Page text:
Finding the right candidate is just the first step in a long process. After you’ve made a selection, it’s your responsibility to introduce that new hire to your company, help them feel comfortable, and show them everything they need to know to start making an impact faster. This ongoing process is called onboarding, and it represents a more organic form of training, better suited to the needs of both employer and employee. Here are a few strategies to help you get more out of the onboarding process:
Commit to the Right Time Frame
Onboarding is not an overnight process. In fact, the more you try to rush it, the less effective it proves to be. In order for onboarding to be successful, it should be an ongoing process that lasts at least six months and can go as long as a year. That might sound prohibitive, but that time frame and pace are necessary if you want your new hires to truly internalize the information you’re providing. Remember, too, that new hires are able to work and contribute throughout the onboarding process.
Incorporate a One-to-One Approach
If you make a number of new hires at once, you may be tempted to onboard them as a group. In practice, however, this always proves to be the less-effective strategy. Experience has shown that assigning each new hire to an experienced onboarding guide and working though the process as a teacher/student pair helps to reinforce concepts, mitigate confusion, teach insider tips, and customize the onboarding process to the new hire’s needs and goals.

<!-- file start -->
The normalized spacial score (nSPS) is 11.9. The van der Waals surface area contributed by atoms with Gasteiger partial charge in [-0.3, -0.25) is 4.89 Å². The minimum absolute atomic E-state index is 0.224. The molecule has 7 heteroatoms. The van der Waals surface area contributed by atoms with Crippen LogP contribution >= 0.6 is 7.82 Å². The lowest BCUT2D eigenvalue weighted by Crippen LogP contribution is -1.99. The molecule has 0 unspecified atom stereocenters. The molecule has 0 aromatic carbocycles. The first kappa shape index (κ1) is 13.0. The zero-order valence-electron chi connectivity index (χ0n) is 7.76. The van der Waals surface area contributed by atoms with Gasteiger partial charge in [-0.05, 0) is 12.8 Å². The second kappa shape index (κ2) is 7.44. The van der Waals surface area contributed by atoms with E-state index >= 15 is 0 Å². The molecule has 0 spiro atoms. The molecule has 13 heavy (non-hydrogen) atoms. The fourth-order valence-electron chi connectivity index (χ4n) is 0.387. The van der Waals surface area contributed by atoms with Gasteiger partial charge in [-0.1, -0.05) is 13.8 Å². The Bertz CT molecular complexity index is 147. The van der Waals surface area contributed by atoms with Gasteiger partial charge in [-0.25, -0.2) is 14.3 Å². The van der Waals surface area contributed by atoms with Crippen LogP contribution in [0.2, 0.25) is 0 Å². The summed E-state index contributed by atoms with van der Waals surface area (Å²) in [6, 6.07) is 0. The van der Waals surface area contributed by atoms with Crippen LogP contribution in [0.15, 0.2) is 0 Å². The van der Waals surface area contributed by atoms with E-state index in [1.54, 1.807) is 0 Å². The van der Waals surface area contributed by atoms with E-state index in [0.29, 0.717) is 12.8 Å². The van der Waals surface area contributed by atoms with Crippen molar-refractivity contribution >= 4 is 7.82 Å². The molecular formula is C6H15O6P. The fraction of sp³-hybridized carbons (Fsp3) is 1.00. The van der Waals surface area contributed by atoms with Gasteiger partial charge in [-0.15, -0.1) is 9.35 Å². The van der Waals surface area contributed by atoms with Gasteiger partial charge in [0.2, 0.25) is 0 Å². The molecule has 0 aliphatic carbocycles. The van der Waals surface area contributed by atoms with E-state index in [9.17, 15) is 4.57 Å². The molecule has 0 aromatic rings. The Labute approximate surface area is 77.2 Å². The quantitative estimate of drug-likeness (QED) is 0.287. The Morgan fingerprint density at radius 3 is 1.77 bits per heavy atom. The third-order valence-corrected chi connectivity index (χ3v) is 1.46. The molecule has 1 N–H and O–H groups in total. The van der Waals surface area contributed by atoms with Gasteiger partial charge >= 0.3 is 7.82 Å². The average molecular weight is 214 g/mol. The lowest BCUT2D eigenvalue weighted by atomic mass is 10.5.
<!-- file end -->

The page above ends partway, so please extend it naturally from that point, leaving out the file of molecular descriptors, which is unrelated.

Follow a Structure
An extended, personalized onboarding strategy can only work if it is backed up by a structure. That doesn’t mean it has to be a formal process though. Providing tasks, milestones, assignments, learning opportunities, and a clear end point makes this process meaningful and ensures that all the concepts are covered. Within this structure, your new hire and her onboarding partner still have a lot of flexibility in how they proceed.
Track Your Program
Onboarding programs are essential, and they can always get better. For both of those reasons, it’s important to track the results of your program and make changes based on the insights you glean. You can track levels of turnover, employee performance after program completion, the level of input required by the program itself, and a number of other metrics. As you revise and refine your onboarding program over time, you can turn it into a systematic process that works in all departments, and for all new hires.
Successfully onboarding your new hires is a lot easier when they have the exact hard and soft skills that you’re looking for. Find a higher caliber of candidate by working with Morris Bixby.